The Jerusalem Jesus knew nowhere near resembled the city David conquered in the tenth century BC. At that time, it had been a small, isolated hill fortress, valued more for its location than its size or splendor. Yet from that time on it was known as the City of David, and the kings of David's dynasty, especially his son Solomon, had enlarged and beautified it.
In the sixth century BC, the army of Nebuchadnezzar leveled Jerusalem and drove its citizens into exile. During the long years of captivity in Babylon, the Jews in exiles' prayers and longings focused on the distant Holy City. But the city rebuilt by the Jews who returned a century later was far inferior to its former splendor. It was, ironically, the hated tyrant Herod the Great who restored Jerusalem to its former grandeur.
In the 33 years of his reign (37-4 B.C.), Herod transformed the city as had no other ruler since Solomon. Building palaces and citadels, a theatre and an amphitheatre, viaducts (bridges) and public monuments. These ambitious building projects, some completed long after his death, were part of the king's single-minded campaign to increase his capital's importance in the eyes of the Roman Empire.
No visitor seeing Jerusalem for the first time could fail to be impressed by its visual splendor. The long, difficult ascent from Jericho to the Holy City ended as the traveler rounded the Mount of Olives, and suddenly caught sight of a vista like few others in the world. Across the Kidron Valley, set among the surrounding hills, was Jerusalem, "the perfection of beauty," in the words of Lamentations, "the joy of all the world."
The view from the Mount of Olives was dominated by the gleaming, gold-embellished Temple which was located in the most holy spot in the Jewish world and really God's world. This was the Lord's earthly dwelling place, He mediated His throne here and raised up a people to perform rituals and ceremonies here that would foreshadow the coming of His Messiah kinsman redeemer who would be the lamb of God, slain for the sins of the whole world.
The Temple stood high above the old City of David, at the center of a gigantic white stone platform.
To the south of the temple was THE LOWER CITY, a group of limestone houses, yellow-brown colored from years of sun and wind. Narrow, unpaved streets and houses that sloped downward toward the Tyropean Valley, which ran through the center of Jerusalem.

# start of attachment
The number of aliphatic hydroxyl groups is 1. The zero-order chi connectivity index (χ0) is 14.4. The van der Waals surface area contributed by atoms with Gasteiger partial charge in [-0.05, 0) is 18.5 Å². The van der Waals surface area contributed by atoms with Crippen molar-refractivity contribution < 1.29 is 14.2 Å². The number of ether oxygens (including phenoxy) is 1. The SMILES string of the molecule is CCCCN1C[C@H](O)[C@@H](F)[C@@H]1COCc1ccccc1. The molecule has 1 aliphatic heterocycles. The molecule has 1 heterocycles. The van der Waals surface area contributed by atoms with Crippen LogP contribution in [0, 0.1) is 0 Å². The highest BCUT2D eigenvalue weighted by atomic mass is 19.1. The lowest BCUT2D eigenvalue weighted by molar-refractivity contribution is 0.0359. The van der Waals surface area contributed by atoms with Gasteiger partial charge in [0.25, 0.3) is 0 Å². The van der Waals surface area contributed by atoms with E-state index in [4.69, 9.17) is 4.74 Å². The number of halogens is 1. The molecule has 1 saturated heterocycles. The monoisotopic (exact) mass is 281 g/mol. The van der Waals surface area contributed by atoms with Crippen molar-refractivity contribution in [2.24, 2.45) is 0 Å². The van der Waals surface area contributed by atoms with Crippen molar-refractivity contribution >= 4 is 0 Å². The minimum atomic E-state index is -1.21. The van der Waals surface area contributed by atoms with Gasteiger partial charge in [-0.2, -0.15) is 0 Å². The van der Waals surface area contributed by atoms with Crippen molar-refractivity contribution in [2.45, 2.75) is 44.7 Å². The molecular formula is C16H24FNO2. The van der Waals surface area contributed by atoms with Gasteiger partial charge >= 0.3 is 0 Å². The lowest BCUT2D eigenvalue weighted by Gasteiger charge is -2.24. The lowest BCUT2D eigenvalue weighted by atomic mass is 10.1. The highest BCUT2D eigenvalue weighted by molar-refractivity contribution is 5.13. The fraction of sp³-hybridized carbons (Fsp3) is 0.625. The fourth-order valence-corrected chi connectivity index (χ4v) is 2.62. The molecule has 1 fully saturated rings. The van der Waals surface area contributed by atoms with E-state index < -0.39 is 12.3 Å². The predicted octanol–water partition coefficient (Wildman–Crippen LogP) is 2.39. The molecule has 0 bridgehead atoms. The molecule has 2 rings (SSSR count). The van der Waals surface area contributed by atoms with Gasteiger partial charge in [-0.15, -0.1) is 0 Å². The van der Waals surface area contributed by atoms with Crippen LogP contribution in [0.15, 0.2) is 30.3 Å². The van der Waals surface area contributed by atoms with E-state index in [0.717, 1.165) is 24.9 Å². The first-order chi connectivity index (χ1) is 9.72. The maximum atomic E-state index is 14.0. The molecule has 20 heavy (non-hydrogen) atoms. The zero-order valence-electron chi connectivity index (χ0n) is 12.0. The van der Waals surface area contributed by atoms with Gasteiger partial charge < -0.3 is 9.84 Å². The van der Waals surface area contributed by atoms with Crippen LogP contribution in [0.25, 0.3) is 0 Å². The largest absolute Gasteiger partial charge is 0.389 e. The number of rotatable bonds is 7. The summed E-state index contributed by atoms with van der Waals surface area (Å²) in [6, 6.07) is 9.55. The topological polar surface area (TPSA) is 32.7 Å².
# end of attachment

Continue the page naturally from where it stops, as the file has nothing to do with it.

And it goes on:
Rising upward to the west was THE UPPER CITY, or Zion, where the white marble villas and palaces of the very rich stood out like patches of snow. Two large arched passageways spanned the valley, crossing from the Upper City to the temple.
A high, thick, gray stone wall encircled Jerusalem. It had been damaged, repaired and enlarged over the centuries, and in Jesus' day it was about 4 miles in circumference, bringing about 25,000 people into an area about a square mile. At intervals along the wall were massive gateways. Just inside each gate was a customs station, where publicans collected taxes on all goods entering or leaving the city.
During these times the enormous crowd of pilgrims into the Holy City inflated its population of 25,000 to at least four or five times that number. This brought an important stimulus to the city's economy. Besides creating a huge demand for food, lodging and sacrificial animals, the incoming Jews were required to spend a tenth of their annual income (after taxes) within Jerusalem. This "second tithe" was in addition to the tithe they had to pay directly to the temple.
Many pilgrims found lodging in one of Jerusalem's inns or in private homes. Some of the foreign Jewish communities had built shelters for their citizens to use when they visited the Holy City. The Essenes and Pharisees also provided lodging for fellow members. But the vast majority stayed in tents outside the city or in private homes in the villages of Bethphage or Bethany, where Jesus and his disciples stayed during his last months of ministry.
The overcrowding and the excitement of the festivals frequently led to outbreaks of violence and anti-Roman rebellion. On more than one occasion the huge mass of pilgrims had been stirred up by zealous nationalists or would-be Messiahs. For this reason, the Roman governor made a point of being present during these occasions, and extra soldiers were stationed at strategic locations throughout the city.
Besides attracting large crowds of pilgrims three times a year, the temple provided a constant demand for supplies from local merchants. Its requirements provided the backbone of the city's economy, and some had become extremely rich by monopolizing the supplying of certain items. The wealthy family of Garmo, for example, had the exclusive right to bake the offertory loaves of bread for the temple. Other merchants wove the priestly vestments, supplied incense, carried wood for the altar fires and fashioned the sacred ornaments and golden vessels.